Harry Anderson, the actor best known for playing an off-the-wall judge working the night shift of a Manhattan court room in the television comedy series "Night Court," was found dead in his North Carolina home today.
Anderson was 65.
A statement from the Asheville Police Department said officers responded to a call from Anderson's home early today and found him dead. The statement said foul play is not suspected.
He also starred in the series "Dave's World" and appeared on "Cheers" as con man Harry 'The Hat' Gittes.
"I got into magic when I was a child," he told The Associated Press in 1987. "Unlike most kids, I stayed with it. My high school teachers were always asking me what I was going to do. It made me what I am today available for weekend employment, parties and bar mitzvahs." Anderson, was born in Newport, Rhode Island, on October 14, 1952. He grew up in New York and moved to Oregon when he was a teenager and said that's where he became a hippie.
"The Shakespeare Festival at Ashland, Oregon, seemed like a good place to open a magic store," he said. "At 18, I was ready for retirement. It didn't last long, but I was established as the magician. I worked the streets in San Francisco and I did magic and special effects at the festival."
Anderson learned the ropes as a street performer in San Francisco, New Orleans, and Austin, Texas, among other cities. When he made his first appearance on "Saturday Night Live," he was right off the street.
"Cheers' was my first acting job, but it was basically the character I had developed on the street," he said. "That's now I made my living, hustling drinks in bars and quarters on the street." "Night Court" ran on NBC from 1984 until 1992, and Anderson received three lead comedy actor Emmy nominations for his role. After the show ended, he was cast in the lead role in the CBS sitcom "Dave's World," which was based on the life of Pulitzer Prize-winning humour columnist Dave Barry. That series ran from 1993 until 1997.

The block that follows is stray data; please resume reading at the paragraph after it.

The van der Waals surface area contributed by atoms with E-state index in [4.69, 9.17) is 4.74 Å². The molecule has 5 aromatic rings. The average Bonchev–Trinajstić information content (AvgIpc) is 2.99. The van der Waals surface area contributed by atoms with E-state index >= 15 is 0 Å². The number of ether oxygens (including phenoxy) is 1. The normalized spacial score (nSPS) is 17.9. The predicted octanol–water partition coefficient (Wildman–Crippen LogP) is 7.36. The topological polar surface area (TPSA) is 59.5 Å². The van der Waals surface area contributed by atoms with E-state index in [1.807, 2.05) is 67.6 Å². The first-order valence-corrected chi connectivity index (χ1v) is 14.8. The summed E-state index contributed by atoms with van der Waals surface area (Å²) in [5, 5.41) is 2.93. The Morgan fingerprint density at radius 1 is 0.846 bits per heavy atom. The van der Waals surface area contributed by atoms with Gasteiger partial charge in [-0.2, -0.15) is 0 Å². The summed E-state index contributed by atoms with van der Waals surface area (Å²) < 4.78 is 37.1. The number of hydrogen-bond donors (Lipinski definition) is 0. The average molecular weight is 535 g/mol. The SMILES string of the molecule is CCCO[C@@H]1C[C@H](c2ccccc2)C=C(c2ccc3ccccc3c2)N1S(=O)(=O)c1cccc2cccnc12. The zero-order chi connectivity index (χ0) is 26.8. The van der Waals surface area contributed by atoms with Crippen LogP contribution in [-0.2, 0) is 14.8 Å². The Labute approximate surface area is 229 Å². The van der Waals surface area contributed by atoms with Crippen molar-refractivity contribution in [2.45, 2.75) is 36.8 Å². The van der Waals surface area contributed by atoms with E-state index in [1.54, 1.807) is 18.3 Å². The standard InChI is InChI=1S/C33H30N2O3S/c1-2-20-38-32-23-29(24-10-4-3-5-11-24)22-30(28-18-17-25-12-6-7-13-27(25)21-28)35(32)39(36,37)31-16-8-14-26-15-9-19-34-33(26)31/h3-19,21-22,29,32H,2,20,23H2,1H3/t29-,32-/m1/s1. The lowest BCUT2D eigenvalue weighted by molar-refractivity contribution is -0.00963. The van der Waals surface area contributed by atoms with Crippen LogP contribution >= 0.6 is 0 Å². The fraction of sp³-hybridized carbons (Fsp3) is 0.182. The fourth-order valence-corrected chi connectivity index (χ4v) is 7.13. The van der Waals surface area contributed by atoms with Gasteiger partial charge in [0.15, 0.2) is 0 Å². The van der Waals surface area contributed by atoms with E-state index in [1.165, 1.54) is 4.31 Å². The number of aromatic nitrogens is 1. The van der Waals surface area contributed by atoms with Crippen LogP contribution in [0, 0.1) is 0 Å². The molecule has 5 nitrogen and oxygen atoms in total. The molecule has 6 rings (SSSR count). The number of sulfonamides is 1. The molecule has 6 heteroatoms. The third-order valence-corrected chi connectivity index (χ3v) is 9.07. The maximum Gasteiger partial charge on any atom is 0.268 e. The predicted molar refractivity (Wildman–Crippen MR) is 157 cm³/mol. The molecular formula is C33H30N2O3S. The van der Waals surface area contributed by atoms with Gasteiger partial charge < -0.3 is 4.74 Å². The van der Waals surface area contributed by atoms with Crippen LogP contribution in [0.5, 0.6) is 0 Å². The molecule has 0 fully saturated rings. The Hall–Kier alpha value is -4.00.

"I am richer than Davy Crockett," Anderson said in the story. "I can settle back and do what I want to do. And what I want to do is card tricks and magic.' That includes magic shows for corporate clients ("Fifty-five minutes with applause," says Anderson) at USD 20,000 a pop.
According to the story, Anderson was disenchanted by the prospect of chasing acting roles into middle age. "I don't understand why guys have that Don Knotts syndrome of having to be out there." He sold his home in Pasadena, California, and moved back to New Orleans, where he had lived in the 1970s. Following the devastation of Hurricane Katrina, he moved to Asheville.
Anderson had two children from his first marriage to Leslie Pollack. His second wife, Elizabeth Morgan, is among his survivors. There was no immediate word on funeral arrangements tonight.
(This story has not been edited by Business Standard staff and is auto-generated from a syndicated feed.)